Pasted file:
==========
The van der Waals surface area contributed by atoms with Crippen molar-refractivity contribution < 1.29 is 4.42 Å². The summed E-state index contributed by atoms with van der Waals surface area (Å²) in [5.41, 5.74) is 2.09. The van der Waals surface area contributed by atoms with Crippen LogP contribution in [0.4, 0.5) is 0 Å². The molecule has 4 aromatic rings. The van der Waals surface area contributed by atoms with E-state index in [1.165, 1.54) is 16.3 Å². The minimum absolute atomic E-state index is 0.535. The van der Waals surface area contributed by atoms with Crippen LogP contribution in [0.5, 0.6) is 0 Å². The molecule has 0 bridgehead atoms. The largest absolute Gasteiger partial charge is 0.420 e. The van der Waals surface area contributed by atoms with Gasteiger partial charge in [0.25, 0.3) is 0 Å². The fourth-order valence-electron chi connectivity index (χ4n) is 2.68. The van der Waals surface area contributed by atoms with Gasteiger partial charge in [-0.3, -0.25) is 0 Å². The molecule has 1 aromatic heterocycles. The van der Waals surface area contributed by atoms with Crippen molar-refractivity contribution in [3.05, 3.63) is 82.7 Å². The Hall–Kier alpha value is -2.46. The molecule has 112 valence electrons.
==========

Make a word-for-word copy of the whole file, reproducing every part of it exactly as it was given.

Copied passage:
The van der Waals surface area contributed by atoms with Crippen molar-refractivity contribution < 1.29 is 4.42 Å². The summed E-state index contributed by atoms with van der Waals surface area (Å²) in [5.41, 5.74) is 2.09. The van der Waals surface area contributed by atoms with Crippen LogP contribution in [0.4, 0.5) is 0 Å². The molecule has 4 aromatic rings. The van der Waals surface area contributed by atoms with E-state index in [1.165, 1.54) is 16.3 Å². The minimum absolute atomic E-state index is 0.535. The van der Waals surface area contributed by atoms with Crippen LogP contribution in [0.5, 0.6) is 0 Å². The molecule has 0 bridgehead atoms. The largest absolute Gasteiger partial charge is 0.420 e. The van der Waals surface area contributed by atoms with Gasteiger partial charge in [0.25, 0.3) is 0 Å². The fourth-order valence-electron chi connectivity index (χ4n) is 2.68. The van der Waals surface area contributed by atoms with Gasteiger partial charge in [-0.3, -0.25) is 0 Å². The molecule has 1 aromatic heterocycles. The van der Waals surface area contributed by atoms with Crippen molar-refractivity contribution in [3.05, 3.63) is 82.7 Å². The Hall–Kier alpha value is -2.46. The molecule has 112 valence electrons.